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Carlos Alcaraz is one of three players under the age of 20 to advance into the third round of Roland Garros.

#NextGenATP Alcaraz, Part Of The Youth Revolution At Roland Garros

#NextGenATP Spaniard, Ferrero analyse his progress in Paris

It has been some time since so many players under the age of 20 were in the third round at Roland Garros. Twenty years, to be precise. Back then, it was Roger Federer, Andy Roddick and Tommy Robredo who were making their breakthroughs.

Two decades later, another Spaniard has contributed to the feat: 18-year-old Carlos Alcaraz has reached the last 32 in Paris, alongside #NextGenATP Italians Lorenzo Musetti (19) and Jannik Sinner (19).

“I honestly didn’t know, and I hadn’t paid any attention to it. We young players are there, playing well, this means we’re doing the right things,” Alcaraz said of the historic achievement. “I’m still concentrating on myself. I’m happy for them too, but everyone has their own path."

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His coach Juan Carlos Ferrero, with the benefit of his experience, also seemed unsurprised by the feat: “I don’t know if we’re looking at a generational shift, but it would be very good if from now on we saw these players fighting for the majors. It’s true that in recent years that hasn’t happened, hopefully we can see this situation [that we’re seeing with the young players] much more frequently.”

Alcaraz forms part of the ATP Tour rebellion: the charge of #NextGenATP talents aspiring to earn a place among the tour’s elite. At the moment, he is progressing in giant leaps. This year he has been overcoming hurdles at breakneck speed, the latest coming on Thursday, when he reached the third round of Roland Garros – his personal best in a Grand Slam – by beating Nikoloz Basilashvili.

“He’s a totally different player to the one at Roland Garros last year,” warned Ferrero. In just nine months, since the last edition of the French major in September 2020, Alcaraz has gone from being in the Top 200 in the FedEx ATP Rankings to being on the verge of the Top 80. During that time, he has been fine-tuning his game, evolving his body and maturing his mind.

“Mentally, he’s much better prepared,” noted the former World No. 1, who guides Alcaraz from the coaches’ box. “Carlos is playing much more calmly, handling situations better in matches. He’s grown a lot in the last year and even since the Australian Open, where he played pretty well in the match he lost [in second round against Mikael Ymer]. Here he’s playing with much more peace of mind and playing as well as he can.”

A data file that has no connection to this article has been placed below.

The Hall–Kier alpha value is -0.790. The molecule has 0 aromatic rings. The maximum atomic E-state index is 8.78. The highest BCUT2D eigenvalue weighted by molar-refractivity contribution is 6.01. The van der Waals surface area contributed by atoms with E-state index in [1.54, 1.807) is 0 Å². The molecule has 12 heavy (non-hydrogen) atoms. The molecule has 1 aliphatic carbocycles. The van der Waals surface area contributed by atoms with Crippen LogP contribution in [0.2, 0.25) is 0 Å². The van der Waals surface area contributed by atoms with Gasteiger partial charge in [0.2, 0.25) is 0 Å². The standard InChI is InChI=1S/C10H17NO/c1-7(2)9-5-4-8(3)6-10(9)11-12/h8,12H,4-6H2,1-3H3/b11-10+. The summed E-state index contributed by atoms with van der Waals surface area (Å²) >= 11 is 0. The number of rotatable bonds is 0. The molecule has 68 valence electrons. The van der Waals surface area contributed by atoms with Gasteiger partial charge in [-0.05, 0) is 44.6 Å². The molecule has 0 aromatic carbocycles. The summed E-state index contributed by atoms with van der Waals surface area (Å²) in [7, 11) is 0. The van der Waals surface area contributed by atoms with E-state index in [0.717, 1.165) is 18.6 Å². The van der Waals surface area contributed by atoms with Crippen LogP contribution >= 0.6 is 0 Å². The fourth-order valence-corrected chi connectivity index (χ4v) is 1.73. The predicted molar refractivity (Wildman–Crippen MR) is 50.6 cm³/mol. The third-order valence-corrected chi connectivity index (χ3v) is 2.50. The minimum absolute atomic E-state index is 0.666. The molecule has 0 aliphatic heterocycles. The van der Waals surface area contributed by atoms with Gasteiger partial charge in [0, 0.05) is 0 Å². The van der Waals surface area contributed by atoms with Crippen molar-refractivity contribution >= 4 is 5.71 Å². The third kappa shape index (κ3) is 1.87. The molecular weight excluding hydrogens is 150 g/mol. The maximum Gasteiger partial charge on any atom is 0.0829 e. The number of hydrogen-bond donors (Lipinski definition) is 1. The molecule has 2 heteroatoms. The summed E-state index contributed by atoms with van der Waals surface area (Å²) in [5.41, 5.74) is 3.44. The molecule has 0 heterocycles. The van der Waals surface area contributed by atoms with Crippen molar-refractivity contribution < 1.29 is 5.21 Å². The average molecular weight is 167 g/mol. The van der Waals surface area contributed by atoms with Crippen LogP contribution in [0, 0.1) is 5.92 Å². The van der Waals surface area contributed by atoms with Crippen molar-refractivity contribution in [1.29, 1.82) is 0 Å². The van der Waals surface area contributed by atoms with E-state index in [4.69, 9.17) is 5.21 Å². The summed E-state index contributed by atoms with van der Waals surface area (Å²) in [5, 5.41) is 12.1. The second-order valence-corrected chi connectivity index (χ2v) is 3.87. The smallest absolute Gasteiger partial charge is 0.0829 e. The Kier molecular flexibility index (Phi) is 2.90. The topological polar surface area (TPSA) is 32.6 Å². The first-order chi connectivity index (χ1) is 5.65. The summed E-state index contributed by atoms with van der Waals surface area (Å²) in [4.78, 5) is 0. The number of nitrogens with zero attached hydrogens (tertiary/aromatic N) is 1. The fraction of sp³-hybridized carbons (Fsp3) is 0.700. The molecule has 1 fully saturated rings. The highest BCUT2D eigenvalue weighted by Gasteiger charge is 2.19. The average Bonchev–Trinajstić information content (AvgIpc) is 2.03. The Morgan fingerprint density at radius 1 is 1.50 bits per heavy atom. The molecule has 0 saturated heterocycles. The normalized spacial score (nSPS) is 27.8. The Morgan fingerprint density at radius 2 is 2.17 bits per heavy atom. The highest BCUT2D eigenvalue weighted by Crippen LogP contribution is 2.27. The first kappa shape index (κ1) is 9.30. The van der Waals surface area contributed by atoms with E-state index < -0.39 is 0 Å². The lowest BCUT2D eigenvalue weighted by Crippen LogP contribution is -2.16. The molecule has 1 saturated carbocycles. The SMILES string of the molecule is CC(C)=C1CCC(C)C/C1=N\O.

The player himself agrees with his coach. “What surprises me is that I’m approaching each match very serenely, very sure of myself. I’m improving on things that I wasn’t doing well at other tournaments and improving my attitude a lot. I’m very proud and I’m surprised to have achieved it so quickly,” Alcaraz said of his performance in Paris.

Although Alcaraz is surprised at his rapid progress, he is perhaps less so at his performances so far on the French clay. “I’m not surprised because I know my ability. I have a lot of confidence in myself and I know that this is something I can always demonstrate. It’s a virtue I have and I’m using it, it’s something I can always use.”

As well as the grandeur of the third round he will face at Roland Garros, terra incognita for the Spaniard, he will have to deal with another new situation: playing this many consecutive matches at one tournament. After three wins in the qualifiers, he has now picked up two more in the main draw and the clash with Jan-Lennard Struff will be his sixth in Paris.

“Carlos is fit,” Ferrero said. “It’s true that he’s been playing a lot of matches in recent weeks, but as it’s a Grand Slam and there are rest days in between, he’s also recovering well. Also, because he’s so young and with the energy he has, everything is going very well, including his fitness.”

Saturday will present the #NextGenATP Spaniard with a new challenge in the City of Lights – the biggest he has ever faced in a Grand Slam – with an opportunity to reach the second week at Roland Garros at stake.

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“What we have to do is play the third round. As simple as that,” Ferrero said. “Young players are always very ambitious, but obviously it would be a mistake to think about the second week. We have to think about Struff, who is a tough player, and not look beyond that because it would be a mistake.”

His pupil is promising the same, aiming to leave his nerves aside and take confidence from the performances he has produced so far. 

“The first match you have to win is against yourself,” Alcaraz said. “In the end, knowing how to manage your emotions is very important and I’m getting better at that.”

Whatever happens in the third round, Alcaraz has made it very clear that he now forms part #NextGenATP rebellion.